different perspectives in the experience of joy

sunday night and i just wanted to crawl into bed and snuggle up next to brian, but i got a call from one of my mom’s caregivers – the night nurse hadn’t arrived. then i realized that it was my mistake! in scheduling for the substitutes while our regular rose was in japan visiting her newborn grandchild, i had forgotten to schedule someone for sunday night. i don’t know what i was thinking. i made some calls, but none of our regular caregivers were available at such late notice.

so i hit the road and headed up to spend the night with my parents.  at first i was mad at myself for being so forgetful – how could i forget there are 7 nights in a week? and then i was mad that i have to be responsible for caring for my parents, where was my brother who lives only 20 minutes from them? but as soon as i got in the car, i realized it was all about attitude. if i was going to do this, i had to have the right presence of mind and heart. i asked myself, if my parents were my children in need, would i be mad? simply and absolutely ‘no’.

my parents are in need just as my kids were at some point in their lives. there is no leaving them unattended anymore. we run the risk of my dad trying to help my mom, him hurting his back or his heart, my mom falling or being in pain…there are just too many risks. when the kids were little, i would never have left them without loving supervision. and it’s as simple as that – i love them too much. i wanted them to be safe.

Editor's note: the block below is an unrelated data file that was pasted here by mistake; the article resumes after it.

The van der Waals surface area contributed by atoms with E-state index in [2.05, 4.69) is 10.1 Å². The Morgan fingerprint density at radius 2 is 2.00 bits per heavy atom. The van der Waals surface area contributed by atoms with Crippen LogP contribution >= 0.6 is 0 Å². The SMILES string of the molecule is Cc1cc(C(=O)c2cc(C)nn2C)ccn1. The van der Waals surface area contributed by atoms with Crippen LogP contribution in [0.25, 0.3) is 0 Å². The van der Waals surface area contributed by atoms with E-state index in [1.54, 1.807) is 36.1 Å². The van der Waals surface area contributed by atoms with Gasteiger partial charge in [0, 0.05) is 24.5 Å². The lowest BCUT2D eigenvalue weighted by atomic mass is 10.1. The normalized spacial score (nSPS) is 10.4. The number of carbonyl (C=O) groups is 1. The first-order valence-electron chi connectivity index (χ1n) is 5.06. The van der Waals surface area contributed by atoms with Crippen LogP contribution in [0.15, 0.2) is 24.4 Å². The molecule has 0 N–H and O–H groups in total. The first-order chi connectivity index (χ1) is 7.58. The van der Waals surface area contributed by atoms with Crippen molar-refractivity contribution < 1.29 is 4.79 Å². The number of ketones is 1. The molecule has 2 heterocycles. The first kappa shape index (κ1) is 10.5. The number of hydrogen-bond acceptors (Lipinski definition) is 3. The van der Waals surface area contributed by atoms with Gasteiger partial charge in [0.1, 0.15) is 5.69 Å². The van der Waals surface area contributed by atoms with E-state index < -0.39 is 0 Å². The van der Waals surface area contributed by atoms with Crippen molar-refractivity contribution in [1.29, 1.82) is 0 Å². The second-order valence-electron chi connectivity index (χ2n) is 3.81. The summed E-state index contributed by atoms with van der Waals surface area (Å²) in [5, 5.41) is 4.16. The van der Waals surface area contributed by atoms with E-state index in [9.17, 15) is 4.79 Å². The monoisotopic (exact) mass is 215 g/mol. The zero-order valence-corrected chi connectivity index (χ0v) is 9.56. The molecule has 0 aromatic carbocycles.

as i walked down the hall towards their apartment, i could hear my dad playing his harmonica at the top of his lungs, as if playing the early morning revelry! there is no such thing as ‘quietly playing your harmonica’….the first thought that came to my head was ‘he loves his music, but his neighbors may not’ – it was already past 10 pm and everyone goes to sleep early around here. i know how much joy and peace he finds in playing his harmonica but how was i going to let him know that it probably wasn’t a good idea so late at night. he stopped when i entered the apartment, “what took you so long?”

i kept him engaged in conversation and i didn’t have to ask him to be considerate of his neighbors. i just created a shift in focus.

the next morning we were up with the rest of the early risers ordering our 7 am breakfast. a lot of their friends were already sitting drinking their coffee and reading the paper – something i love to do with a good book.

i look over, and my dad’s shaking his head. and the first thing that comes out of his mouth is, “i don’t understand why they like to sit around reading the paper. it’s such a waste of time.”

i laughed thinking about how we’re all so different. what is seen as a waste of time is another’s connection to the world. i wondered how many of his friends would have been shaking their heads in judgement of him playing his harmonica at the top of his lungs late at night.

what’s seen as a waste of time may be another’s connection to his peace.

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